The mask always slips

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There was an interesting presentation given by Daniel Wikler, Professor of Ethics and Population Health at the Harvard School of Public Health, at a seminar in Stockholm last week. It was notable for  a number of reasons.

Firstly, among the audience were a number of Sweden’s tobacco controllers. I imagine they were choking on their biscuits every time Wikler talked positively about snus in particular and harm reduction in general.

Eyebrows must also have been raised when he spoke glowingly about the mass migration to vaping by the smokers of the world, and that this could well be put at risk by the sort of harsh and prohibitive regulations being demanded by zealous tobacco controllers, and being delivered by their tame and spineless politicians.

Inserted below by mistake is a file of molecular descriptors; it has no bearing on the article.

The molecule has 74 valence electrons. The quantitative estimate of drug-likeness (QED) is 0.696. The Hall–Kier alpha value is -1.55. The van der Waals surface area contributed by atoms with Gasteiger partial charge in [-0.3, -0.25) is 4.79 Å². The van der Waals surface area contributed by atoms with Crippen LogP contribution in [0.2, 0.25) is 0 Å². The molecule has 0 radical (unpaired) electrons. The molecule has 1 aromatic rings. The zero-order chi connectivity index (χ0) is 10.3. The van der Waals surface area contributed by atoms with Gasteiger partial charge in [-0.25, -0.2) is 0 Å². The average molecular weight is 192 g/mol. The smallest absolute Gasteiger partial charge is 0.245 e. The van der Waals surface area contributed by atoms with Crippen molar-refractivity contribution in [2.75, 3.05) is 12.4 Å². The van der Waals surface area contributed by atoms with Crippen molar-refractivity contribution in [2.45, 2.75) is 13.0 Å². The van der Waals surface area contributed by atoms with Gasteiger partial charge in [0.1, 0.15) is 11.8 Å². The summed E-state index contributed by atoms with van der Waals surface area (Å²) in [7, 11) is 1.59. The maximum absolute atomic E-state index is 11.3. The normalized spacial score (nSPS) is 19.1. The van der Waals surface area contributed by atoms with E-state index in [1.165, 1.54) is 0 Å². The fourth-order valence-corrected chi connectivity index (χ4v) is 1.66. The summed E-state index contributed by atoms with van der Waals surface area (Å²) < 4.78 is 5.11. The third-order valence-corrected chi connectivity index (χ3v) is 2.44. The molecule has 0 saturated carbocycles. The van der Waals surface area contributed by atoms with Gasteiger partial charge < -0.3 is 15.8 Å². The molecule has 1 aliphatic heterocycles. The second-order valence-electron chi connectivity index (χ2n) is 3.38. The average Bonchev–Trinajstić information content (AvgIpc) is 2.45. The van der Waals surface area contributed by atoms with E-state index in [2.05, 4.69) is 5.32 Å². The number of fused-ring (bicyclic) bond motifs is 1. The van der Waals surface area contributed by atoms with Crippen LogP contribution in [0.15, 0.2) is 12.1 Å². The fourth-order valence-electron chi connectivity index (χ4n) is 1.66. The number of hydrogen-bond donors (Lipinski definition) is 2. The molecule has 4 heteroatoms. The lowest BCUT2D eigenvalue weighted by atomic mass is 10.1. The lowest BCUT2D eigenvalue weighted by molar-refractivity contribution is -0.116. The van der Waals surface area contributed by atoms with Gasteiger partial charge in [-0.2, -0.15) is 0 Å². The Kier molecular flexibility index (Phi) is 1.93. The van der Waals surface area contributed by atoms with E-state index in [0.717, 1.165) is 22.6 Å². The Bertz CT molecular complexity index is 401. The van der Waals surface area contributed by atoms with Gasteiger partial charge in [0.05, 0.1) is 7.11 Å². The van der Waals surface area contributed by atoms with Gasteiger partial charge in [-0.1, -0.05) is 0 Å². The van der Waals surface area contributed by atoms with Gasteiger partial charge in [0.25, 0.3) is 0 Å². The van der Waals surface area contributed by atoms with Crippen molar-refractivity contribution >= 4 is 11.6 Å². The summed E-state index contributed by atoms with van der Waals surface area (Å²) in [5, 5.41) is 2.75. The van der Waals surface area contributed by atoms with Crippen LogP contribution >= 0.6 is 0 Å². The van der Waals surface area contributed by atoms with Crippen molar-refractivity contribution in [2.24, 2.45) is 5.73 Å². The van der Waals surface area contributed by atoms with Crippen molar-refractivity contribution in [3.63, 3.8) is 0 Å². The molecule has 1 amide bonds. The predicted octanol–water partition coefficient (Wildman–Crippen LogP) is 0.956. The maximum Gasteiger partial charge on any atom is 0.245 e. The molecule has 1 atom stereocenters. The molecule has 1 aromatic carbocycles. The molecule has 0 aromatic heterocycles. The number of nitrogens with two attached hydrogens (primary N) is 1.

He hinted at the ability of consumer harm reduction products like snus and ecigs to act as prophylactics, and seemed to recognise their power to prevent significant population-level take-up of smoking by young people. Which is all very welcome, and exactly the sort of challenging thinking we would expect from a professor of ethics.

He even talked about the remarkable levels of positive consumer activism, and dashed the tiresome “astroturf” label that is so often bandied about by anti-vaping groups when they are unable to meet vapers’ arguments and evidence head-on.

At the beginning of his presentation the professor seemed to be trying to shock his audience with audacious pronouncements – that in the future he wanted to see a wide range of products, that devices should be powerful, that nicotine levels and/or delivery should be higher. Worryingly, he didn’t seem aware that this has already happened, that his “pipe-dream” is in fact the status quo, and that EU and FDA regulations are about to destroy it at the stroke of a bureaucrat’s pen. He also drifted off into a little “the Chinese make some weird shit, we can’t trust ’em” riff, which ought to have set some vapers’ alarm bells ringing.